Conditional Proabilities
TIA focused quite a bit of attention on tables in discrete probability but there weren't any tables used in conditional.
I believe using tables is going to be the fastest way for me to solve a problem with confidence, so I decided to construct a table to see how it would be used.
This actually makes it simple. No matter what kind of question you get you'll be able to fill in the blanks and solve the problem. In lesson two, I noticed all the problems had a least one column where the total space equaled 1. This space is the total probability space. The next column was a condition, and I noticed that these didn't add up to 1. (in this problem it adds up to .1, but that is a coincidence)
using the formulas you're going to attempt to get to sum of the products of whatever categories you are using. To do this, you just add a column called product, do the multiplication, and get the sum.
Now the problem asks, "Calculate the probability that the driver was 1620"
Well, you know the total probabilty of occurance is going to be .0303 and that 1620 year olds are responsible for .0048 of that, or 15.84%
This image gives you a more visual look at what is happening, but I find it's harder to get to the answer if you make it look this way.
I imagine this method will work for all the problems, I'll let you know if I come across any flaws in it as I finish the problem set given by TIA
here is how the tables work on another problem:
An insurance company issues life insurance policies in three seperate categories: standard, preferred and ultrapreferred. Of the company's policyholders, 50% are standard, 40% are preferred, and 10% are ultra preferred. Each standard policyholder has a probability of 0.010 of dying in the next year, each preferred policyholder has probability 0.0050 of dying in the next year, and each ultrapreferred policyholder has probability 0.001 of dying in the next year.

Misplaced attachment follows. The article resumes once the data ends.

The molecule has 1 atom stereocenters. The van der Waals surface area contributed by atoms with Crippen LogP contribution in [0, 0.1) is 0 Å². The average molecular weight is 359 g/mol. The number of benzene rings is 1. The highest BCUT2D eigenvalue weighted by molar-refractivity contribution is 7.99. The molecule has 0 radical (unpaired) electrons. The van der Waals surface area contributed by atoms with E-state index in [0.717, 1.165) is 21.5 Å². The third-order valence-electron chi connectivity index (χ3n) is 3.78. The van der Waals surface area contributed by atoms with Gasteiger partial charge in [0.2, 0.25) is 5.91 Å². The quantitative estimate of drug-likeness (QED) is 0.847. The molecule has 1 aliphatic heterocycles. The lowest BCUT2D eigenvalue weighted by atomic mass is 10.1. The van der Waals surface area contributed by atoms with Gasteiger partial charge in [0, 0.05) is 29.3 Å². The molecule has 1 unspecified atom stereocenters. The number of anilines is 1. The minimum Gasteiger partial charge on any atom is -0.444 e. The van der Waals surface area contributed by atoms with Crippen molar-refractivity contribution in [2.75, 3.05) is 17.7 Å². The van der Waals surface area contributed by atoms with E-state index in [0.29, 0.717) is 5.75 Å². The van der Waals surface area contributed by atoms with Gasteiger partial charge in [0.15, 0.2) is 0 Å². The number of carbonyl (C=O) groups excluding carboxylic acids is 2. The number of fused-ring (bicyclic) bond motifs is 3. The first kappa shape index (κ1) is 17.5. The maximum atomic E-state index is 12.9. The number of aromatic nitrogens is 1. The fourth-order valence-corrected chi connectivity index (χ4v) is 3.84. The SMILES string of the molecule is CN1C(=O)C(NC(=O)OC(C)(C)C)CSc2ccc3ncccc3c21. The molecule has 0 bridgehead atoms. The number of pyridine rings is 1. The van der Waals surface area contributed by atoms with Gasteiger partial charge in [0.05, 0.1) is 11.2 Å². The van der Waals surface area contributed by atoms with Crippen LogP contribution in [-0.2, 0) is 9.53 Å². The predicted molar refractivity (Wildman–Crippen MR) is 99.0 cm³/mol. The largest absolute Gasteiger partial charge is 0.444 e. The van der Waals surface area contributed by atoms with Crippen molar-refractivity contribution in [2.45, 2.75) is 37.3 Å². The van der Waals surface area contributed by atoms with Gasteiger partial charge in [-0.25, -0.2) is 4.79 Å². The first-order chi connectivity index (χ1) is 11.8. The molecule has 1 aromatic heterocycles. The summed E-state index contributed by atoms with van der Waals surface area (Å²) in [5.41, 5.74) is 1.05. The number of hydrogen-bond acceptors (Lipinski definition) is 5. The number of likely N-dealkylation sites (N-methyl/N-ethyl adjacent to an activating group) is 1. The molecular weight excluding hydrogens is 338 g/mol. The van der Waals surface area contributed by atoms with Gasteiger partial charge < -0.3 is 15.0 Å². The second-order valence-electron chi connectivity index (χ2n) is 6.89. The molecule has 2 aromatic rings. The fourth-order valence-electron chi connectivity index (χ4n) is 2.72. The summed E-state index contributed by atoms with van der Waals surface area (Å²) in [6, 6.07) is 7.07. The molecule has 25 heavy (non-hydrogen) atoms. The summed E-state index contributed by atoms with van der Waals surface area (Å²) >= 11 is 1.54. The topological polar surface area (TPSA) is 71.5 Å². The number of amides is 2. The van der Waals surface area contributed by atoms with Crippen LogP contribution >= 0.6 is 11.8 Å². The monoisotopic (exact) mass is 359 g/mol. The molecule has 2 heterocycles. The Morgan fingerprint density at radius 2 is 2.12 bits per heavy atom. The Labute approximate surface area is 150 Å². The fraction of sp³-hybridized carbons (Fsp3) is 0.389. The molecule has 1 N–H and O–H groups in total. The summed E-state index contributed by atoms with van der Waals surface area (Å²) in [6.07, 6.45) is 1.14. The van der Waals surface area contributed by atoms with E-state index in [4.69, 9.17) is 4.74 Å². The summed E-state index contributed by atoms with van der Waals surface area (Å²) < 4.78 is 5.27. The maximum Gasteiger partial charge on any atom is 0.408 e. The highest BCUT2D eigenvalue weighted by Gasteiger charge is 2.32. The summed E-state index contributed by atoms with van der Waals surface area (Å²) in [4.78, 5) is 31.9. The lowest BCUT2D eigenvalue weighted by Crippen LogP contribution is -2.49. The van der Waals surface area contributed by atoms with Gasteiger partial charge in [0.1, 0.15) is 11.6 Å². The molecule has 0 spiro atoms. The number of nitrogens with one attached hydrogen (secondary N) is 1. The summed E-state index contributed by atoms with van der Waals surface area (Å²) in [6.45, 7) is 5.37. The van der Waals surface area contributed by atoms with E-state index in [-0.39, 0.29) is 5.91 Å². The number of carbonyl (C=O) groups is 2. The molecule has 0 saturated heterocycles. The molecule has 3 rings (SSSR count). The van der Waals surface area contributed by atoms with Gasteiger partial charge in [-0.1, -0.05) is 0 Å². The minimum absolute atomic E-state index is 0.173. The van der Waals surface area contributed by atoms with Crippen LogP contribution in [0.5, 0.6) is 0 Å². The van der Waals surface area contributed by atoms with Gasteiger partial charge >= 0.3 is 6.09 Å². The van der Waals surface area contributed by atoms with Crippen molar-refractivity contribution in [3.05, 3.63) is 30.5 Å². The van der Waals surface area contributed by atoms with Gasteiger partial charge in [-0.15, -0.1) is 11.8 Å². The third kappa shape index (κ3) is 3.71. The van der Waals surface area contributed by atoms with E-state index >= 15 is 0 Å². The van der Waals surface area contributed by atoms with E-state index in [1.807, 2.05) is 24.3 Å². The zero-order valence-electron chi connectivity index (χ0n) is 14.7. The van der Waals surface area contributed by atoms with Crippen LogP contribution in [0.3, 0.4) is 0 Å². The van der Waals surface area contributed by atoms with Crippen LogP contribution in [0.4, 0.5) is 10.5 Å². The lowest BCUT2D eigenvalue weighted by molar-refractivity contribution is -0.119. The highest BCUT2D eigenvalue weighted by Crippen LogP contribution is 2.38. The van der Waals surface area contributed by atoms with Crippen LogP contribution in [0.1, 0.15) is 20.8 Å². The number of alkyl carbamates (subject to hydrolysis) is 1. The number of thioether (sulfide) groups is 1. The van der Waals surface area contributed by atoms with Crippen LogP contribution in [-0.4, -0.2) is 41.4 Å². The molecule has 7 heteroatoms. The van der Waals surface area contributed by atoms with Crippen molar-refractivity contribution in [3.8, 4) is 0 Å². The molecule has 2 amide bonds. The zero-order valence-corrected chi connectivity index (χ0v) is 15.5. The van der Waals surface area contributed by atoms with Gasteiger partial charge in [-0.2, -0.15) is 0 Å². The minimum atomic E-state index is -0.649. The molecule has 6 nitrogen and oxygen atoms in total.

A policyholder dies in the next year.
What is the probability that the deceased policyholder was ultrapreferred?
I believe using tables is going to be the fastest way for me to solve a problem with confidence, so I decided to construct a table to see how it would be used.
This actually makes it simple. No matter what kind of question you get you'll be able to fill in the blanks and solve the problem. In lesson two, I noticed all the problems had a least one column where the total space equaled 1. This space is the total probability space. The next column was a condition, and I noticed that these didn't add up to 1. (in this problem it adds up to .1, but that is a coincidence)
using the formulas you're going to attempt to get to sum of the products of whatever categories you are using. To do this, you just add a column called product, do the multiplication, and get the sum.
Now the problem asks, "Calculate the probability that the driver was 1620"
Well, you know the total probabilty of occurance is going to be .0303 and that 1620 year olds are responsible for .0048 of that, or 15.84%
This image gives you a more visual look at what is happening, but I find it's harder to get to the answer if you make it look this way.
I imagine this method will work for all the problems, I'll let you know if I come across any flaws in it as I finish the problem set given by TIA
here is how the tables work on another problem:
An insurance company issues life insurance policies in three seperate categories: standard, preferred and ultrapreferred. Of the company's policyholders, 50% are standard, 40% are preferred, and 10% are ultra preferred. Each standard policyholder has a probability of 0.010 of dying in the next year, each preferred policyholder has probability 0.0050 of dying in the next year, and each ultrapreferred policyholder has probability 0.001 of dying in the next year.
A policyholder dies in the next year.
What is the probability that the deceased policyholder was ultrapreferred?
Total Comments 1
Comments

By the way, tables like that come in real handy when you do Bayesian credibility in exam 4/C with discrete priors. (Basically, just doing conditional probability on classes, as you're doing here, but then taking it another step to calculate expected number of losses the next year given the experience seen.)
Posted 01272009 at 09:29 AM by campbell